How the Seeds of Culture and Relationship Dynamics from Fifty Years Ago Effects Health Care Today

I was recently having a conversation with a leader of a nonprofit organization about their strategic planning process.  Nonprofits have an additional facet of execution for profits rarely have to consider; the payer of the services provided is typically not the one who is receiving the services.  Not only must a nonprofit secure funding, but then they must conduct outreach to recruit the population they wish to serve and only then can they actually execute on the delivery of their mission.  Perhaps the only for profit business models that are similar are auto body repair shops and human body repair shops, or in other words, our health care system.

That got me to thinking, why is our health care delivery system so disjointed, and at times, remarkably out-of-step with more modern approaches to leadership, strategy, and organizational development?  This is a sector I’ve worked in for more than twenty years, so I have a fairly long perspective of how things have evolved over time.  Two months ago I wrote a blog entitled, “Signs Health Care Needs to Transform Before it can Reform“, in which I explored some of the patient hand-offs, disconnects and complexities of today’s health care continuum.  But that blog explored where we are and what we need to do, at a very fundamental level, to transform leaderships’ approach to delivering health care services in the face of reform.  What it didn’t fully explore was the root cause of this discontinuity and the peculiar provider/patient/third-party payer dance we witness every day.

I have a hypothesis as to what may have set us on the course we’re mired in today.  It has to do with the historical relationship dynamics that emerged between doctors and patients.  In every other economic exchange, the balance of power in the relationship tilts towards the consumer.  The customer holds sway.  Traditionally, this hasn’t been the case in health care.  The doctor was the authority and held domain over the relationship.  People of my parents’ generation simply didn’t question doctor’s orders.   In what other industry does the seller of a service dictate the relational dynamics between provider and consumer?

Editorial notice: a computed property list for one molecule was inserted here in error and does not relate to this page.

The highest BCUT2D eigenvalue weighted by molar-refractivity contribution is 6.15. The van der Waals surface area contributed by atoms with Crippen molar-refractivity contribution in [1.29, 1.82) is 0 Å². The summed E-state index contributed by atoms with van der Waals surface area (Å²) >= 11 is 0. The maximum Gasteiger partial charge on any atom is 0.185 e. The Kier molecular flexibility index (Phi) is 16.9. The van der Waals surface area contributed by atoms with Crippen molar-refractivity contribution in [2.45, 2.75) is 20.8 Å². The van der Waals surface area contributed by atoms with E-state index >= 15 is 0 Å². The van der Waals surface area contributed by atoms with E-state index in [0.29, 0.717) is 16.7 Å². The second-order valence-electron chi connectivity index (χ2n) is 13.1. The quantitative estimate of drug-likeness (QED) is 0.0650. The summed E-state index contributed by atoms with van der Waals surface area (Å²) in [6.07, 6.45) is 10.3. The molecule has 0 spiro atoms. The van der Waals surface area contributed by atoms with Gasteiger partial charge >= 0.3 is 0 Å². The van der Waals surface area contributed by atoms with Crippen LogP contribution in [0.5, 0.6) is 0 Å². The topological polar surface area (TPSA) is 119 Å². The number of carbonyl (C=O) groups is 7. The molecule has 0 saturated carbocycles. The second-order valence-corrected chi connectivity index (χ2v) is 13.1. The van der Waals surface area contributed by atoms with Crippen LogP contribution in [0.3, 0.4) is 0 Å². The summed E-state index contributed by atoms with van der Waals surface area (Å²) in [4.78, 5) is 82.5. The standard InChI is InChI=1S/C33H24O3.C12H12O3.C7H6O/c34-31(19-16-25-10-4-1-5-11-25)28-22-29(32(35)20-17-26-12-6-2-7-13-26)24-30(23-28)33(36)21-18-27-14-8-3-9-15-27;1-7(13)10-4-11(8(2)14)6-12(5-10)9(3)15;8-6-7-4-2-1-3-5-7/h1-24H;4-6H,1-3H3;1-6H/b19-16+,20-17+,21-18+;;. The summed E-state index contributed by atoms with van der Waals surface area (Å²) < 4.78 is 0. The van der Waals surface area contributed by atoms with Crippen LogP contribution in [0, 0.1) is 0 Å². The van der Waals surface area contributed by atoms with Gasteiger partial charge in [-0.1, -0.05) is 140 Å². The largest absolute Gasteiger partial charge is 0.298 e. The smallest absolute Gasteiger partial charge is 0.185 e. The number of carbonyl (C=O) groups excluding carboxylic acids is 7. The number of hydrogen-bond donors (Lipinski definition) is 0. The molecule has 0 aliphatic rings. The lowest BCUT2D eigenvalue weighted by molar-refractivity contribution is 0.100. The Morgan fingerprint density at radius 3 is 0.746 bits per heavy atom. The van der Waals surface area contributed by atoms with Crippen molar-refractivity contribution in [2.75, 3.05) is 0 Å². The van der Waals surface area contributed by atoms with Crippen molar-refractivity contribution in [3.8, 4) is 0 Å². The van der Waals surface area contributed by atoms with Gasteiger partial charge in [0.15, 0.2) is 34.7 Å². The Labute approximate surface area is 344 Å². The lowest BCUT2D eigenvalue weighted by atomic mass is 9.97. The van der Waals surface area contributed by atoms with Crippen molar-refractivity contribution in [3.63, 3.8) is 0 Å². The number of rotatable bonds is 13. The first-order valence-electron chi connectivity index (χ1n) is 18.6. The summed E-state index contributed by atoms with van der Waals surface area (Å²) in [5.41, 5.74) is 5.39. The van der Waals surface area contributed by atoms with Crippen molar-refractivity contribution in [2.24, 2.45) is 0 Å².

While this may seem subtle, I believe it may be at the root of the dysfunction we see today.  I invite you to take a look at some of the research I uncovered in the blog I refer to above and see if you come to a similar diagnosis.  The key facts that jump off the page to me are a lack of self-awareness on the part of many health care providers.  The research indicated a prevalent attitude that, “Yes, health care is broken, but not at our hospital or in our practice.  We’re just fine.”  This hidden blind spot, that everyone else is the problem, not us, has engrained over time.  If you have all the power in a relationship, and have no intention of relinquishing that power, you will rarely be held accountable for your behavior or attitudes.  Relationships, on all sides, become dictatorial rather than cooperative and co-creative.  Communication erodes, medical errors occur, nurses are abused and burned out, and adverse events go unreported (the Department of Health and Human Services recently discovered 7 out of 8 adverse events are not being reported as mandated by law).

Exacerbating this relationship-based imbalance is the third-party payers’ role in our system.  Consumer behavior in a typical marketplace sets the competitive tone of the market.  Firms working in that marketplace respond to both the consumers’ demands and competitive pressures.  Yet in health care, the role of third-party payers (i.e. Medicare, Medicaid and the insurance companies) sets the reimbursement levels for services.  This has followed a downward spiral of reimbursement cuts for procedures that has led to doctors doubling the size of their patient load in order to maintain their overhead, staff, and income.  As a result, physicians have even less time to establish authentic relationships with their patents.

Until we address the causal effects of what brought us to where we are today, any efforts to improve the quality of care and efficiency of delivery will only be treating the symptoms, not the disease.

© 2012, Terry Murray.

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